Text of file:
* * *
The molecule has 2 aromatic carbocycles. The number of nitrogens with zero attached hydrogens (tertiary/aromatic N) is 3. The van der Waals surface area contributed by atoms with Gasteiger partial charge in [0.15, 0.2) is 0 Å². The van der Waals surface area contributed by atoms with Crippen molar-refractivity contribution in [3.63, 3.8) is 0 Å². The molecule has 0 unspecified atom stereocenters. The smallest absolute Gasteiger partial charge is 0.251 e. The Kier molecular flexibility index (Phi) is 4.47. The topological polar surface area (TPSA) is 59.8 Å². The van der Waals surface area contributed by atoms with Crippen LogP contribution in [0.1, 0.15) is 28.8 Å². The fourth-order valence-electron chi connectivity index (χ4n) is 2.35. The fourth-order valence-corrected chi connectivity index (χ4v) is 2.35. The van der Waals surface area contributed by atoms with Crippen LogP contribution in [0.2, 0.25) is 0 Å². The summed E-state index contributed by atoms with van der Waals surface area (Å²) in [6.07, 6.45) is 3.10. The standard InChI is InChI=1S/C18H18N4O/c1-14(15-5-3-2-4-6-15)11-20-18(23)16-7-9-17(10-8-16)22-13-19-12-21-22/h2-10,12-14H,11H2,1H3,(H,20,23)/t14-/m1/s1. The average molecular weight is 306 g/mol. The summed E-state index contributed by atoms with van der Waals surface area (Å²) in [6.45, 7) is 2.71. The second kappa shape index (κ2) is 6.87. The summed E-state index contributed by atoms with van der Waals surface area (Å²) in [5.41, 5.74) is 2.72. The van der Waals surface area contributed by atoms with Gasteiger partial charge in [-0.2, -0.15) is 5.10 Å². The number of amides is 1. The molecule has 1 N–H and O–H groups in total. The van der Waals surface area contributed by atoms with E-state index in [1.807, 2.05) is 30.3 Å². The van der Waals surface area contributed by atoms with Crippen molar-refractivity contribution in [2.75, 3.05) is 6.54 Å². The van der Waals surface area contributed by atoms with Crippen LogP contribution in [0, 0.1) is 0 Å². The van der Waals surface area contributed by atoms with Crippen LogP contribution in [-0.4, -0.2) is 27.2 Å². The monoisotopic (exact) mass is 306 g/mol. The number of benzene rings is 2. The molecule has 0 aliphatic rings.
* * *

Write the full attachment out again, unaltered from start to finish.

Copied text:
The molecule has 2 aromatic carbocycles. The number of nitrogens with zero attached hydrogens (tertiary/aromatic N) is 3. The van der Waals surface area contributed by atoms with Gasteiger partial charge in [0.15, 0.2) is 0 Å². The van der Waals surface area contributed by atoms with Crippen molar-refractivity contribution in [3.63, 3.8) is 0 Å². The molecule has 0 unspecified atom stereocenters. The smallest absolute Gasteiger partial charge is 0.251 e. The Kier molecular flexibility index (Phi) is 4.47. The topological polar surface area (TPSA) is 59.8 Å². The van der Waals surface area contributed by atoms with Crippen LogP contribution in [0.1, 0.15) is 28.8 Å². The fourth-order valence-electron chi connectivity index (χ4n) is 2.35. The fourth-order valence-corrected chi connectivity index (χ4v) is 2.35. The van der Waals surface area contributed by atoms with Crippen LogP contribution in [0.2, 0.25) is 0 Å². The summed E-state index contributed by atoms with van der Waals surface area (Å²) in [6.07, 6.45) is 3.10. The standard InChI is InChI=1S/C18H18N4O/c1-14(15-5-3-2-4-6-15)11-20-18(23)16-7-9-17(10-8-16)22-13-19-12-21-22/h2-10,12-14H,11H2,1H3,(H,20,23)/t14-/m1/s1. The average molecular weight is 306 g/mol. The summed E-state index contributed by atoms with van der Waals surface area (Å²) in [6.45, 7) is 2.71. The second kappa shape index (κ2) is 6.87. The summed E-state index contributed by atoms with van der Waals surface area (Å²) in [5.41, 5.74) is 2.72. The van der Waals surface area contributed by atoms with Gasteiger partial charge in [-0.2, -0.15) is 5.10 Å². The number of amides is 1. The molecule has 1 N–H and O–H groups in total. The van der Waals surface area contributed by atoms with E-state index in [1.807, 2.05) is 30.3 Å². The van der Waals surface area contributed by atoms with Crippen molar-refractivity contribution in [2.75, 3.05) is 6.54 Å². The van der Waals surface area contributed by atoms with Crippen LogP contribution in [0, 0.1) is 0 Å². The van der Waals surface area contributed by atoms with Crippen LogP contribution in [-0.4, -0.2) is 27.2 Å². The monoisotopic (exact) mass is 306 g/mol. The number of benzene rings is 2. The molecule has 0 aliphatic rings.